Update: The August 17 issue of the Boston Globe reports on the protest that took place outside the APA meeting.
Russia vs. Georgia: I will have more to say about this later, but for the moment this alarming situation should make it clear that the United States is no longer "the world's only superpower." That conceit has now been falsified by both China and Russia, and the blustering militarism of the Bush administration will have to give way to a new American humility and diplomacy (this will also require a new attitude on the part of those Americans who think their country can continue to be the international bully.) Is Obama up to the job? I'm not sure, but John McCain certainly is not.
More on Russian vs. Georgia: The mainstream media has given prominent play to the anti-Russian stance of the U.S. and Europe, but Georgetown University historian Charles King provides some more balanced nuances in an opinion piece in the Christian Science Monitor.
Still more: Please take the time to read the ever-wise Fred Kaplan's piece on the conflict in Slate. The bottom line: The Bush administration doesn't have a clue what it is doing in the region, it needlessly encouraged Georgia to take steps that would provoke Russia (nasty as that country has become), and it has no clue what to do now. A story of neoconservative delusions and total diplomatic incompetence. And for a very interesting perspective from a non-interventionist group, read Justin Raimondo's analysis on Antiwar.com.
Friday, August 8, 2008
Krugman's column is specifically about Know-Nothingism in the debate over energy policy, but he gives the term an interesting definition:
What I mean... is that know-nothingism — the insistence that there are simple, brute-force, instant-gratification answers to every problem, and that there’s something effeminate and weak about anyone who suggests otherwise — has become the core of Republican policy and political strategy. The party’s de facto slogan has become: “Real men don’t think things through.”
Krugman says that this was part of George W. Bush's appeal to many voters:
Let’s also not forget that for years President Bush was the center of a cult of personality that lionized him as a real-world Forrest Gump, a simple man who prevails through his gut instincts and moral superiority. “Mr. Bush is the triumph of the seemingly average American man,” declared Peggy Noonan, writing in The Wall Street Journal in 2004. “He’s not an intellectual. Intellectuals start all the trouble in the world.”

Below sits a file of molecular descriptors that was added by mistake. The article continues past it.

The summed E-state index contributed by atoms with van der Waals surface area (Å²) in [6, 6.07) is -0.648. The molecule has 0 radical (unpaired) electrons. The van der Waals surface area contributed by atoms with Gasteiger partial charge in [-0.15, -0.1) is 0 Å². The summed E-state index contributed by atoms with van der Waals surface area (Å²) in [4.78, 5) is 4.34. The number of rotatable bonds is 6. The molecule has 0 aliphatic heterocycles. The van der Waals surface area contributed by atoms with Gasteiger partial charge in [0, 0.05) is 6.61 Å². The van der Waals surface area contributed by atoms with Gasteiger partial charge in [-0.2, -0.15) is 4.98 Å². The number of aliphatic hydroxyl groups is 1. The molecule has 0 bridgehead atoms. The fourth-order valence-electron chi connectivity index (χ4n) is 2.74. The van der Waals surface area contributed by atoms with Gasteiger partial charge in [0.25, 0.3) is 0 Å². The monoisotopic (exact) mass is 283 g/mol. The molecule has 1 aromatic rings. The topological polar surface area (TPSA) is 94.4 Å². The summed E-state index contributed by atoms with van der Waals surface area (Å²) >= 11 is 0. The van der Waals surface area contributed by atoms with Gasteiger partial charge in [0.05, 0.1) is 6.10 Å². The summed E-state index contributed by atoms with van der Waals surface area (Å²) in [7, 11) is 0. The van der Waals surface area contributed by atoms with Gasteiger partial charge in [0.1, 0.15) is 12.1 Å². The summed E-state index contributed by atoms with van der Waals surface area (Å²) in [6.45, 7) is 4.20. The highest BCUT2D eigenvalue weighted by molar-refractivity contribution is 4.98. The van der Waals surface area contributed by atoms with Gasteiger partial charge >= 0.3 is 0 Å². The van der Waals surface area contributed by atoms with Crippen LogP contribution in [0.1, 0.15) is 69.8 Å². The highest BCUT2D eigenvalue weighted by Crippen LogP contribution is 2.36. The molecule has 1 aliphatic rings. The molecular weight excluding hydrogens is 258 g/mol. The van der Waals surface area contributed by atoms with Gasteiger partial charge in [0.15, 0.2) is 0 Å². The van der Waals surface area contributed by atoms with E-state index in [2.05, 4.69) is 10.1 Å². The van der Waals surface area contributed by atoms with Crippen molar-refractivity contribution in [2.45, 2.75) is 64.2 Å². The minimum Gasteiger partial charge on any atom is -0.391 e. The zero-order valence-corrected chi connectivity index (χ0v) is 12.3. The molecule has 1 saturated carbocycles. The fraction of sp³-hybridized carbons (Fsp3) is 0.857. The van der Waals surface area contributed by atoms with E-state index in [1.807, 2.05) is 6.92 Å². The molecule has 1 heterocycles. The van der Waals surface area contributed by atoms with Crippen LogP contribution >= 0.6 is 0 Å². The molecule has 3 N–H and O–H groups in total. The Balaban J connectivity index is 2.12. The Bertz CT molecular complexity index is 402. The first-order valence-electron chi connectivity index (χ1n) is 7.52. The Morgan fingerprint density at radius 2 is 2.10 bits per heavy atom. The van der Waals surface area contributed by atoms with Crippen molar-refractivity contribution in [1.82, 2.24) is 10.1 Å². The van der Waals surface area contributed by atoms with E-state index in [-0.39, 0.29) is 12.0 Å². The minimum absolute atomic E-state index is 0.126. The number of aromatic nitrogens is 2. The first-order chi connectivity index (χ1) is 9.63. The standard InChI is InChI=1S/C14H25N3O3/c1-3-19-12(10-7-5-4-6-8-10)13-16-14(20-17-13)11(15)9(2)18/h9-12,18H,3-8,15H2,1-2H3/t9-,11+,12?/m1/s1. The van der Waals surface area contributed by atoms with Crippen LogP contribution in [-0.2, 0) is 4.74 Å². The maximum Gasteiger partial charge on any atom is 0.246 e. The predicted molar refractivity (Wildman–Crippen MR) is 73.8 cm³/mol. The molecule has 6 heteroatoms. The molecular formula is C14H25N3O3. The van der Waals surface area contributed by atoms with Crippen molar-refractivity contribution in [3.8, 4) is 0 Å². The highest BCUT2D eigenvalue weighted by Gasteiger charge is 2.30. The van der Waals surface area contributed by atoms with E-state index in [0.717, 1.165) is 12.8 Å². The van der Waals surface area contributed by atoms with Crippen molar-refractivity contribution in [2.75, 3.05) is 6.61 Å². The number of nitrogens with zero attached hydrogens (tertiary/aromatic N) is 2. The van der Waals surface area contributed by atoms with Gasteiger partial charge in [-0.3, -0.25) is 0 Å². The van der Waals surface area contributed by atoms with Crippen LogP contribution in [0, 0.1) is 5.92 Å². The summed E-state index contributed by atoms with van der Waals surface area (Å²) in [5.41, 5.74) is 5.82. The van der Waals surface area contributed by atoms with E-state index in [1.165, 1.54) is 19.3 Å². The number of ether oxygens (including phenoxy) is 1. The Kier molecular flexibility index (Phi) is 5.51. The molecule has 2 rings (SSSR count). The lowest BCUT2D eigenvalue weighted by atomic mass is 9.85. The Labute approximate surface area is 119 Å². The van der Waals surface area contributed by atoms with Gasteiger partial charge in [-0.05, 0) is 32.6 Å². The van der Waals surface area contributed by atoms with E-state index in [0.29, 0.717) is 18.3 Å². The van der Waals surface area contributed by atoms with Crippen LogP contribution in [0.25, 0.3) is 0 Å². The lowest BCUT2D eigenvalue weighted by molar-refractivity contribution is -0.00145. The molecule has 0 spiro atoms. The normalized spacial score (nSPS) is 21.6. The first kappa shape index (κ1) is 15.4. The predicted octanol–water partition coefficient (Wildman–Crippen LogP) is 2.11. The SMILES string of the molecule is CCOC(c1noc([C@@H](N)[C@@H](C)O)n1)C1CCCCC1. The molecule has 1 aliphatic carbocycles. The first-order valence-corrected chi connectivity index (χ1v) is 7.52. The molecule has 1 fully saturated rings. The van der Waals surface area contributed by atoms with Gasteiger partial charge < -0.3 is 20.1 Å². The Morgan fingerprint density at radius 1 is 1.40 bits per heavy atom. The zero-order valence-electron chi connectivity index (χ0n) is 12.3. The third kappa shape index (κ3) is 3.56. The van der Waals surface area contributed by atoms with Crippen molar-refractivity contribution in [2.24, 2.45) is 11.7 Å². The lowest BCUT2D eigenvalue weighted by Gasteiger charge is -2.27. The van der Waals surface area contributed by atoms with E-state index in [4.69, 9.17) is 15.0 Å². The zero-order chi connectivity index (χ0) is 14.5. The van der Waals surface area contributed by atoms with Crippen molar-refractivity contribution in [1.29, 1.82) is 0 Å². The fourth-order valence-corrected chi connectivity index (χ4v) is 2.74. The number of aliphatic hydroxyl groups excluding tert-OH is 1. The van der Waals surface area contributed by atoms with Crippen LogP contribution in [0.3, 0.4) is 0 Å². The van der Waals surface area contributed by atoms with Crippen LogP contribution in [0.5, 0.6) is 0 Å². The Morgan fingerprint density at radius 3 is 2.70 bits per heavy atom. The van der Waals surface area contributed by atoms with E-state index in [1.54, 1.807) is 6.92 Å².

But very importantly, Krugman points out that intellectuals, or at least those who think of themselves as such, are not immune from the siren call of Know-Nothingism:
What’s more, the politics of stupidity didn’t just appeal to the poorly informed. Bear in mind that members of the political and media elites were more pro-war than the public at large in the fall of 2002, even though the flimsiness of the case for invading Iraq should have been even more obvious to those paying close attention to the issue than it was to the average voter.
I think the proper conclusion to draw from all this is that stupidity is not an inherent quality in people inferior to you and me (it's always the other guy who is stupid, right?), but rather a political choice. Indeed, it is more than a political choice, it is a life choice--even if it doesn't necessarily last a lifetime, as those who have woken up and smelled the coffee can attest.
Nor is the relationship between ignorance and stupidity as straightforward as one might think. Are we stupid because we are ignorant, or are we ignorant because we have chosen to be stupid? Now, hard working people (and not just white ones) don't have as much time as intellectuals to read the New York Times, The Nation, and surf the internet for hours at a time, but anyone who has spent time in a working class environment will know that there is potentially a lot of wisdom there, the kind of wisdom that a lifetime of hard times can give you. And how many mothers and fathers of U.S. soldiers killed in Iraq have switched from blind support for that war to vigorous opposition, when it became clear that stupidity can have a very high price? Not just Cindy Sheehan, I can assure you.
If we agree that stupidity is a political choice, that conclusion has some important ramifications. Like many on the left, I avidly read Thomas Frank's book "What's the Matter With Kansas?" when it first came out a few years ago, thinking I was going to find some answers to the stupidity crisis. While the book was very good--it made clear that the Republicans had made great inroads into the heartland by exploiting conservative "values" to induce people to vote against their own best economic interests--I came away dissatisfied, because Frank never really put his finger on what really was the matter with Kansas. It is one thing to say that someone was hoodwinked, fooled, lulled into false consciousness, etc., and another to explain how and why anyone would let that happen to them.
In my view, stupidity, unless one is mentally impaired--a rare medical phenomenon--comes down to an existential choice: Do we take charge of our own lives, or do we allow others to manipulate us for their own ends? And if it is an existential choice, then blaming Fox News, Karl Rove, or other outside forces and influences doesn't get at the core problem--which is that in the end, Americans have to take individual responsibility for their own intellectual lives.